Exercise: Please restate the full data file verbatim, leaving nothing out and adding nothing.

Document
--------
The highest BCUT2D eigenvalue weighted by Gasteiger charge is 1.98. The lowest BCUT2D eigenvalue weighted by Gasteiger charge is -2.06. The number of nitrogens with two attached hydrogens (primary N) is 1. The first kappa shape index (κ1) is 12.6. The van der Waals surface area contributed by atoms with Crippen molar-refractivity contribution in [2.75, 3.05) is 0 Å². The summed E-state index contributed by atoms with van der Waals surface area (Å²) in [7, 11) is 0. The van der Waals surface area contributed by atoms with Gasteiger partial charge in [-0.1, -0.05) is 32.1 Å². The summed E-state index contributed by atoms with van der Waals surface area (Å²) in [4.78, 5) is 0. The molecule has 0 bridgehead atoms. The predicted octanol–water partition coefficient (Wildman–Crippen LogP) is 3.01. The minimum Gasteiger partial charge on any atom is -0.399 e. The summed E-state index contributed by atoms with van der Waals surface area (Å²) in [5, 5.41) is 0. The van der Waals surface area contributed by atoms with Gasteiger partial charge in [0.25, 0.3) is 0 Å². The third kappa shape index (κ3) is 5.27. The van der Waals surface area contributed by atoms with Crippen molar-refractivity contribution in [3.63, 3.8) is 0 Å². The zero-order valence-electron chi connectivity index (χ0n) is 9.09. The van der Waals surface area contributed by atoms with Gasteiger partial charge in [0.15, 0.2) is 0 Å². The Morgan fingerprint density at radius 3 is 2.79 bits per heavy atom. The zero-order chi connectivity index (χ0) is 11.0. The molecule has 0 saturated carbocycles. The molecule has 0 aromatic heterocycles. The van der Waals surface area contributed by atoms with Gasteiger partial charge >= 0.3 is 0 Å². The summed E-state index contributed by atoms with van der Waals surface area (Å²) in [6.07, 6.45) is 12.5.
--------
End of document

The highest BCUT2D eigenvalue weighted by Gasteiger charge is 1.98. The lowest BCUT2D eigenvalue weighted by Gasteiger charge is -2.06. The number of nitrogens with two attached hydrogens (primary N) is 1. The first kappa shape index (κ1) is 12.6. The van der Waals surface area contributed by atoms with Crippen molar-refractivity contribution in [2.75, 3.05) is 0 Å². The summed E-state index contributed by atoms with van der Waals surface area (Å²) in [7, 11) is 0. The van der Waals surface area contributed by atoms with Gasteiger partial charge in [-0.1, -0.05) is 32.1 Å². The summed E-state index contributed by atoms with van der Waals surface area (Å²) in [4.78, 5) is 0. The molecule has 0 bridgehead atoms. The predicted octanol–water partition coefficient (Wildman–Crippen LogP) is 3.01. The minimum Gasteiger partial charge on any atom is -0.399 e. The summed E-state index contributed by atoms with van der Waals surface area (Å²) in [5, 5.41) is 0. The van der Waals surface area contributed by atoms with Gasteiger partial charge in [0.25, 0.3) is 0 Å². The third kappa shape index (κ3) is 5.27. The van der Waals surface area contributed by atoms with Crippen molar-refractivity contribution in [3.63, 3.8) is 0 Å². The zero-order valence-electron chi connectivity index (χ0n) is 9.09. The van der Waals surface area contributed by atoms with Gasteiger partial charge in [0.15, 0.2) is 0 Å². The Morgan fingerprint density at radius 3 is 2.79 bits per heavy atom. The zero-order chi connectivity index (χ0) is 11.0. The molecule has 0 saturated carbocycles. The molecule has 0 aromatic heterocycles. The van der Waals surface area contributed by atoms with Gasteiger partial charge >= 0.3 is 0 Å². The summed E-state index contributed by atoms with van der Waals surface area (Å²) in [6.07, 6.45) is 12.5.